Federal Diary: Too Old for Foreign Service Work?
On Nov. 3, 2008, Elizabeth Colton, a Foreign Service officer, received an e-mail with good news: She had been offered a two-year posting as chief of the political-economic section at the U.S. Embassy in Algiers.
"Congratulations!" wrote Maggie Nardi, acting director of the Office of Maghreb Affairs in the State Department's Bureau of Near Eastern Affairs. "On behalf of NEA and Embassy Algiers, it is my pleasure to offer you a handshake to the 02 Political/Economic Counselor position opening in summer of 2009."
A delighted Colton immediately accepted. But eight days later, before the "handshake" offer was made official by an assignment panel, Colton received an e-mail from Jeffrey D. Feltman, then the principal deputy assistant secretary for Near Eastern Affairs. "Liz, I apologize, but I have an awkward question, but it's one that HR tells me I should ask," he wrote.
Would the tour of duty in Algiers be completed before she turned 65, the mandatory retirement age for Foreign Service officers, Feltman asked.
It would not. Colton will be 65 in August 2010, which would be midway through the tour. The offer was withdrawn.
Last month, Colton filed suit in federal court against Secretary of State Hillary Rodham Clinton alleging age discrimination, and that the age restriction was unconstitutional and based on outdated stereotypes.
The Foreign Service Act of 1980 mandates retirement at 65, having raised it from 60, and the policy based on the rigors of overseas service. But it does not apply to political appointees -- among them, high-profile diplomatic envoys such as Richard C. Holbrooke, 68, or George Mitchell, 76, or, for that matter Clinton, who will be 65 in October 2012.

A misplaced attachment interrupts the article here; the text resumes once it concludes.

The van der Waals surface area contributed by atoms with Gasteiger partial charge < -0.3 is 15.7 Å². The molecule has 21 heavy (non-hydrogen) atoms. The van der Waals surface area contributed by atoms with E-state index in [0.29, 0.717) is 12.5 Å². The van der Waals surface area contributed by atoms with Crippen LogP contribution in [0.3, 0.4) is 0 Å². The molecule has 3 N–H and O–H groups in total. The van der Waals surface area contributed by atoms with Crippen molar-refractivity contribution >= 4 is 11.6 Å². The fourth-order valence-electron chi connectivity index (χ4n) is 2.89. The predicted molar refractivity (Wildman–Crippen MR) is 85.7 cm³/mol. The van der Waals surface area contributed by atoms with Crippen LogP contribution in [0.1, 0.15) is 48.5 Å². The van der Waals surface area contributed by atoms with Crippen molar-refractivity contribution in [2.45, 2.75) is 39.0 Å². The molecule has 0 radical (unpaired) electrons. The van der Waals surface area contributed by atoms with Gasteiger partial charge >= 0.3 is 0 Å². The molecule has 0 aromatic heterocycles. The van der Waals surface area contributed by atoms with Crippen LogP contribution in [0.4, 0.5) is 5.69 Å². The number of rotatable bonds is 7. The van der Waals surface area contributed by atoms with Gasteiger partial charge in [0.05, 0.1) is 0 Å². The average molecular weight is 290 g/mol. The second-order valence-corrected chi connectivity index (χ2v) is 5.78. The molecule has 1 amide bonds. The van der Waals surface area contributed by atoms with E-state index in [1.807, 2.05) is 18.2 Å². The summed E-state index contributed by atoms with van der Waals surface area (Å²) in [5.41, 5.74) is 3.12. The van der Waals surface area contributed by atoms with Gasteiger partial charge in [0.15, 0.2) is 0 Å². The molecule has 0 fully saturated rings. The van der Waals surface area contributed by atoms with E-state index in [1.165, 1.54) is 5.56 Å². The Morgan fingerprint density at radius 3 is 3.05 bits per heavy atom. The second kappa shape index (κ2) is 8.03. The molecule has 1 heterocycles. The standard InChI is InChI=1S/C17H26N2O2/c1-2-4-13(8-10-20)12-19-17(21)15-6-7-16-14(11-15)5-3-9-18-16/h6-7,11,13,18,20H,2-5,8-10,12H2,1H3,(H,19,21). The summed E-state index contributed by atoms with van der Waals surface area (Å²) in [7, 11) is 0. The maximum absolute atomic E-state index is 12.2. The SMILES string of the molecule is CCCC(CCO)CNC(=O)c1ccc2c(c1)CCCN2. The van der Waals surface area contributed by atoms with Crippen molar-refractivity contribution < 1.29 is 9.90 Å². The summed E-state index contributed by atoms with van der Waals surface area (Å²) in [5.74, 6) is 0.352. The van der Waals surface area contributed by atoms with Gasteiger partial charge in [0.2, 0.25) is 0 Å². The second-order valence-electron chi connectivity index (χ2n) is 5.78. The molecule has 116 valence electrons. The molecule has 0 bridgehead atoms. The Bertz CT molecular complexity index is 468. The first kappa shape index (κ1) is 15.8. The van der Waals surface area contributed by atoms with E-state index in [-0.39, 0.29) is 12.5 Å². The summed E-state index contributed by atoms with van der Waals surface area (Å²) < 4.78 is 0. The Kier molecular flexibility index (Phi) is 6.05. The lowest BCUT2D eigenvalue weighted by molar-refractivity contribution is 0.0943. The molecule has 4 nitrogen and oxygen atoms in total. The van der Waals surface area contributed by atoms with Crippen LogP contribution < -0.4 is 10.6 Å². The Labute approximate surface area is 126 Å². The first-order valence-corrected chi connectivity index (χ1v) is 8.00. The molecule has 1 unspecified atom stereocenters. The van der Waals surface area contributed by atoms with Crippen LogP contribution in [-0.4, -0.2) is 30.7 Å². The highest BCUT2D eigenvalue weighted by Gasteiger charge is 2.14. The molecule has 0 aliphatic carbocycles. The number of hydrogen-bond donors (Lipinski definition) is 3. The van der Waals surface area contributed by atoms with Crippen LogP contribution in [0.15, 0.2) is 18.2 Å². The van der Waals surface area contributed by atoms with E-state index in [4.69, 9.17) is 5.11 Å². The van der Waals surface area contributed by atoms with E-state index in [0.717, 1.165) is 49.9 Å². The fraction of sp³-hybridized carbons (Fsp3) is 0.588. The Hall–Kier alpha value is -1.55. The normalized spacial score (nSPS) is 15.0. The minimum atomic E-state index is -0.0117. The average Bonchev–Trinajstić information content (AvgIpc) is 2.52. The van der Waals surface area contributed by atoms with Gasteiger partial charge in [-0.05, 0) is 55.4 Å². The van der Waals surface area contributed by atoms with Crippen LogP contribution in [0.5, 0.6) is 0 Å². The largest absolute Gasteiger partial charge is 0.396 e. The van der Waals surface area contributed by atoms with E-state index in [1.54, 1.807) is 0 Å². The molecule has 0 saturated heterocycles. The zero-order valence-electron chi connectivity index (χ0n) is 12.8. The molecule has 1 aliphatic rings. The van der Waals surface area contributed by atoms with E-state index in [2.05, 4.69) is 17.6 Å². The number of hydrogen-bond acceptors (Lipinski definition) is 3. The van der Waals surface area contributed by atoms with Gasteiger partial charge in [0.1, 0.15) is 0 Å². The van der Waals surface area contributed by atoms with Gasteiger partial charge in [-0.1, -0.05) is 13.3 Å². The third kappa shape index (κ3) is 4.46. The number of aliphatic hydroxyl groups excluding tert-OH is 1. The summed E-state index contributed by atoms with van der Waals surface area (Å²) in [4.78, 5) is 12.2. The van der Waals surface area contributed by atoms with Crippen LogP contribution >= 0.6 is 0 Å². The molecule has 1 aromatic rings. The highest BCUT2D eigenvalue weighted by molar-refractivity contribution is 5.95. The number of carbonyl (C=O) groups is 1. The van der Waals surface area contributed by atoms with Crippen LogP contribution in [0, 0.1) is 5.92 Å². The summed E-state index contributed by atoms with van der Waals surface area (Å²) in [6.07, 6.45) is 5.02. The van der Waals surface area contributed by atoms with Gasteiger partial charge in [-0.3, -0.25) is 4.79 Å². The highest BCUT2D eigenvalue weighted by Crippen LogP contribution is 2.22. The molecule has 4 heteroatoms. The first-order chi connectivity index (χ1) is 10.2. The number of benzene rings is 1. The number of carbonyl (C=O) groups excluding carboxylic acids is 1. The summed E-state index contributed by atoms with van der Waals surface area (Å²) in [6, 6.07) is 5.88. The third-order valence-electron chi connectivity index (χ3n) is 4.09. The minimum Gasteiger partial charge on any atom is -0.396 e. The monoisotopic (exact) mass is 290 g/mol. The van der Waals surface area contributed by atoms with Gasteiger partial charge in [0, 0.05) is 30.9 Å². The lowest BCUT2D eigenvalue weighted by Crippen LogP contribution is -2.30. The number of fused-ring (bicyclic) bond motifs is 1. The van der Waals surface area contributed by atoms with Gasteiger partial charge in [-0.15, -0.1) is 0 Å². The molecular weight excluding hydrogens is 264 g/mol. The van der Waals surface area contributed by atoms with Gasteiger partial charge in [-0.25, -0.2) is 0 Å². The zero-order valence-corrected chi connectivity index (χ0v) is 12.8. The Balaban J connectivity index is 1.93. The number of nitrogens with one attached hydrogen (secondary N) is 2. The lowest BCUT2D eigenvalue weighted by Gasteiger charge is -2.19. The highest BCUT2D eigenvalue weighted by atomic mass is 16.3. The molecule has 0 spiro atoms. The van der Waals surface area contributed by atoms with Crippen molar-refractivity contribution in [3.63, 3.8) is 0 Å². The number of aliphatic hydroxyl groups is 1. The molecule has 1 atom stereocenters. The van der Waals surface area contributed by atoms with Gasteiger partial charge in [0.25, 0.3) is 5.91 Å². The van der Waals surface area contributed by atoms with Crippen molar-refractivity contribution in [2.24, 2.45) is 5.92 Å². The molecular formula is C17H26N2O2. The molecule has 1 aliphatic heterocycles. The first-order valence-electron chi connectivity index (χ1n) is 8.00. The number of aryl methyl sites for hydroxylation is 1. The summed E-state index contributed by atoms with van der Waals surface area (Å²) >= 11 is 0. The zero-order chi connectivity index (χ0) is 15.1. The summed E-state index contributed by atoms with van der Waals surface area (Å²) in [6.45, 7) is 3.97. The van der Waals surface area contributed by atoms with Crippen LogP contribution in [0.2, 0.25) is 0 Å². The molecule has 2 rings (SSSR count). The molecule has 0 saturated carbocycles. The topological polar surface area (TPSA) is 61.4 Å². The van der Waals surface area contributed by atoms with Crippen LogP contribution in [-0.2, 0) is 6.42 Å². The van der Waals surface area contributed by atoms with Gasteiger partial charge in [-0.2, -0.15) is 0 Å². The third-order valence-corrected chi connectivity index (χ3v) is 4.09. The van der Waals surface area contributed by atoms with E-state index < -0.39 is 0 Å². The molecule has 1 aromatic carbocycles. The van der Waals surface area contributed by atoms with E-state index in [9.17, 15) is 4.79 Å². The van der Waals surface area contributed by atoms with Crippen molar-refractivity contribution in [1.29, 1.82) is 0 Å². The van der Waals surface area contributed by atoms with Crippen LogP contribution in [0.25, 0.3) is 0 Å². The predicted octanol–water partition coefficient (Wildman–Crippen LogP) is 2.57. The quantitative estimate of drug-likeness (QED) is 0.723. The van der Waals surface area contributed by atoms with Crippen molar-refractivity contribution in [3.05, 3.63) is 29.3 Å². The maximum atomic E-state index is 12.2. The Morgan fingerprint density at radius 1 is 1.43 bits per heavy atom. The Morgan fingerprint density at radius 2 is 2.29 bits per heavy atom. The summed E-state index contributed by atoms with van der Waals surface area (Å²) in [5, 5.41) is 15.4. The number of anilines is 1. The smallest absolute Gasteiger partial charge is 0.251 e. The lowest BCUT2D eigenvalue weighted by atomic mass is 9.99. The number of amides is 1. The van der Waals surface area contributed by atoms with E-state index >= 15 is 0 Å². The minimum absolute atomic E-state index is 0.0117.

"Imagine if someone told Hillary Clinton she couldn't be secretary of state because she would turn 65 before her term is up," said Thomas R. Bundy III, a lawyer representing Colton.
Last month, a report from the Government Accounting Office warned that the State Department is understaffed at many hardship posts, such as Algiers. "State's diplomatic readiness remains at risk due to persistent staffing and experience gaps at key hardship posts," the report stated.
"There's the irony that top-qualified people are unable to serve at the same time the State Department is in the horrible situation of being understaffed," said Susan Hutha, a lawyer also representing Colton who is with the Washington Lawyers' Committee for Civil Rights and Urban Affairs.
Susan R. Johnson, president of the American Foreign Service Association, which represents 23,000 active and retired Foreign Service employees, primarily from State and the Agency for International Development, said the restriction is unrealistic.
"AFSA thinks that there are a number of sound reasons to consider raising the age of mandatory Foreign Service retirement beyond 65, including but not limited to the expertise many older employees possess that is badly needed, and a general trend towards entry into the Foreign Service somewhat later in life," Johnson said.